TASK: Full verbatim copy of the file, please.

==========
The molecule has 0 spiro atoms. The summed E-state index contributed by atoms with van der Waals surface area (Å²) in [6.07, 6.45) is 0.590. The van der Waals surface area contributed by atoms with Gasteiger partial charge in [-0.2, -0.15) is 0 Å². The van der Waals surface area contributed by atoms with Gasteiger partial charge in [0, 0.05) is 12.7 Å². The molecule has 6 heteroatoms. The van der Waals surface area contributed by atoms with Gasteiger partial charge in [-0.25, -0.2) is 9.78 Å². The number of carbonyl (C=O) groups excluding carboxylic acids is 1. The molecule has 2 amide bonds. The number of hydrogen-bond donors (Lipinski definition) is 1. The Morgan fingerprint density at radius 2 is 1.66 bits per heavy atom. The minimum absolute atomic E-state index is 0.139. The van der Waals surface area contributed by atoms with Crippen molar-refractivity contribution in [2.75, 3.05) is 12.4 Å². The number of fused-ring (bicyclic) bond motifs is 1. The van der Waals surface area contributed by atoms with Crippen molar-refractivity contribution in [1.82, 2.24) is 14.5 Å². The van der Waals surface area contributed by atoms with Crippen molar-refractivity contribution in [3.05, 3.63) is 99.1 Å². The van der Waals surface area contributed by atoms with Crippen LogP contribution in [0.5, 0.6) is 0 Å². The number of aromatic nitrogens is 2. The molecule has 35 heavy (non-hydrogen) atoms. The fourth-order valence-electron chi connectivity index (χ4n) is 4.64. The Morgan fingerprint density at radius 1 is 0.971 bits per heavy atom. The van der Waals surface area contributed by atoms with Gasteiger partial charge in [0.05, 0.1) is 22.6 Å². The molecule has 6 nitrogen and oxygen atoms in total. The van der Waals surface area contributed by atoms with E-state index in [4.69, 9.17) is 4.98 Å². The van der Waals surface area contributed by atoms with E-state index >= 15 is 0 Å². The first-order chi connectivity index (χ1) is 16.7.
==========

The molecule has 0 spiro atoms. The summed E-state index contributed by atoms with van der Waals surface area (Å²) in [6.07, 6.45) is 0.590. The van der Waals surface area contributed by atoms with Gasteiger partial charge in [-0.2, -0.15) is 0 Å². The van der Waals surface area contributed by atoms with Gasteiger partial charge in [0, 0.05) is 12.7 Å². The molecule has 6 heteroatoms. The van der Waals surface area contributed by atoms with Gasteiger partial charge in [-0.25, -0.2) is 9.78 Å². The number of carbonyl (C=O) groups excluding carboxylic acids is 1. The molecule has 2 amide bonds. The number of hydrogen-bond donors (Lipinski definition) is 1. The Morgan fingerprint density at radius 2 is 1.66 bits per heavy atom. The minimum absolute atomic E-state index is 0.139. The van der Waals surface area contributed by atoms with Crippen molar-refractivity contribution in [2.75, 3.05) is 12.4 Å². The number of fused-ring (bicyclic) bond motifs is 1. The van der Waals surface area contributed by atoms with Crippen molar-refractivity contribution in [1.82, 2.24) is 14.5 Å². The van der Waals surface area contributed by atoms with Crippen molar-refractivity contribution in [3.05, 3.63) is 99.1 Å². The van der Waals surface area contributed by atoms with Crippen LogP contribution in [0.5, 0.6) is 0 Å². The number of aromatic nitrogens is 2. The molecule has 35 heavy (non-hydrogen) atoms. The fourth-order valence-electron chi connectivity index (χ4n) is 4.64. The Morgan fingerprint density at radius 1 is 0.971 bits per heavy atom. The van der Waals surface area contributed by atoms with Gasteiger partial charge in [0.05, 0.1) is 22.6 Å². The molecule has 6 nitrogen and oxygen atoms in total. The van der Waals surface area contributed by atoms with E-state index in [4.69, 9.17) is 4.98 Å². The van der Waals surface area contributed by atoms with E-state index >= 15 is 0 Å². The first-order chi connectivity index (χ1) is 16.7.